Machines deploying as read-only file systems

Hi all,

Bit of a weird one here that’s got us scratching our heads, so I thought I’d ask here in case someone has come across this before.

I’ll outline our scenario first, and then the problem.

We are using packer to build our MAAS images, using docker as the builder.

For the docker image, we are using the bionic cloud image as a source, and converted into a docker image. This works. If I import this image into MAAS, and deploy a machine, it works as expected. Deployment completes, cloud-init runs etc.

Now the odd bit… when we go to run this through packer to add our own customisations, it fails. Even with a very simple packer script (included below, for reference - you can see it’s not doing anything specific), the machine will get stuck at deploying, and if you boot into recovery mode, the file system is stuck as read-only. You can remount it as rw, but every reboot will make it ro again.

This has been puzzling us for a while, so does anyone have anything that they can point us too, please?!


    "builders": [
            "type": "docker",
            "image": "our-repo/ubuntu-bionic-cloud-image:v18.04.6",
            "privileged": "true",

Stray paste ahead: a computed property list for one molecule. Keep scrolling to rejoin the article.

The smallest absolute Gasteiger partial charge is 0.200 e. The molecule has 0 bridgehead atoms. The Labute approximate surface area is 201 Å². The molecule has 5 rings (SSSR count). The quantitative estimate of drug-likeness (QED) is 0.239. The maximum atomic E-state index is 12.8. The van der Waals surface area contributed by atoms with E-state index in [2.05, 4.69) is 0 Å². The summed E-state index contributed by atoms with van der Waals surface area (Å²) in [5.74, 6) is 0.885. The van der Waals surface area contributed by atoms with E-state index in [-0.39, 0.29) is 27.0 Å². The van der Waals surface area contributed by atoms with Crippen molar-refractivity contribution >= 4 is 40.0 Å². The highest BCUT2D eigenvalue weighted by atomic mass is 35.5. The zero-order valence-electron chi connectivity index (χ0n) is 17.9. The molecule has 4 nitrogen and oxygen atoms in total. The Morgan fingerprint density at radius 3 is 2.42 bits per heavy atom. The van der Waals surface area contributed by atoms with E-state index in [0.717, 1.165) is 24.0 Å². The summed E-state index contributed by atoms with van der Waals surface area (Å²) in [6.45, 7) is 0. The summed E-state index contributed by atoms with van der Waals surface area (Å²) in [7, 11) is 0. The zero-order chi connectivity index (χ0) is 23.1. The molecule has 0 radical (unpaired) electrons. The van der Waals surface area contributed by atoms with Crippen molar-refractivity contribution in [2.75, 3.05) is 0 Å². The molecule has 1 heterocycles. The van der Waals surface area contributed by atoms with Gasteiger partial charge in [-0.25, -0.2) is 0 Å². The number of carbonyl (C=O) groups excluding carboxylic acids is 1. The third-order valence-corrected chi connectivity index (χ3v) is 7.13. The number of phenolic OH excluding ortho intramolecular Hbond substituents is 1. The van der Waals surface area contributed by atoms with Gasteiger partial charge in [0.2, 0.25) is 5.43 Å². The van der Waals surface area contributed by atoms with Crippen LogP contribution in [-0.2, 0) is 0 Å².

"export_path": "output/cloud-image-no-changes.tar"
    "post-processors": [
            "type": "compress",
            "output": "output/cloud-image-no-changes.gz",
            "compression_level": 1

Hi @joealford,

what are the steps you used to create the image that works? Is it a raw (dd.gz) or a tar.gz image?

Hi @alexsander-souza,

TL:DR - it’s a tar.gz image.

To create the working MAAS image, I took the URL above and did the following:

xz -dv bionic-server-cloudimg-amd64-root.tar.xz
gzip -v bionic-server-cloudimg-amd64-root.tar

My guess is that Docker is messing with the /dev contents, but to be certain you need to unpack the images (be careful to preserve special files), run md5sum in both and then compare the results.

Thanks - I looked into /dev this morning, but that didn’t solve it. It was nothing to do with read-only file system in the end. I’d been going around in circles for so long, I think I’d gone slightly mad and forgot if you boot into recovery mode it’s always a ro file system :man_facepalming:

I can happily report that it is fixed though. As we were using docker to build our images, and docker mounts /etc/resolv.conf externally, we just had an empty /etc/resolv.conf file, instead of a symlink to /run/systemd/resolve/stub-resolv.conf. Once I’d added some commands to packer to fix this, MAAS was able to deploy the image and cloud-init was able to run.

In case it helps anyone in the future, this was the magic needed.


    mkdir -p $systemd_stub_dir
    touch $systemd_stub_dir$systemd_stub_file
    umount $resolv_conf #to perform this, we have to run as a privileged container.
    rm -f $resolv_conf
    ln -s $systemd_stub_dir$systemd_stub_file $resolv_conf
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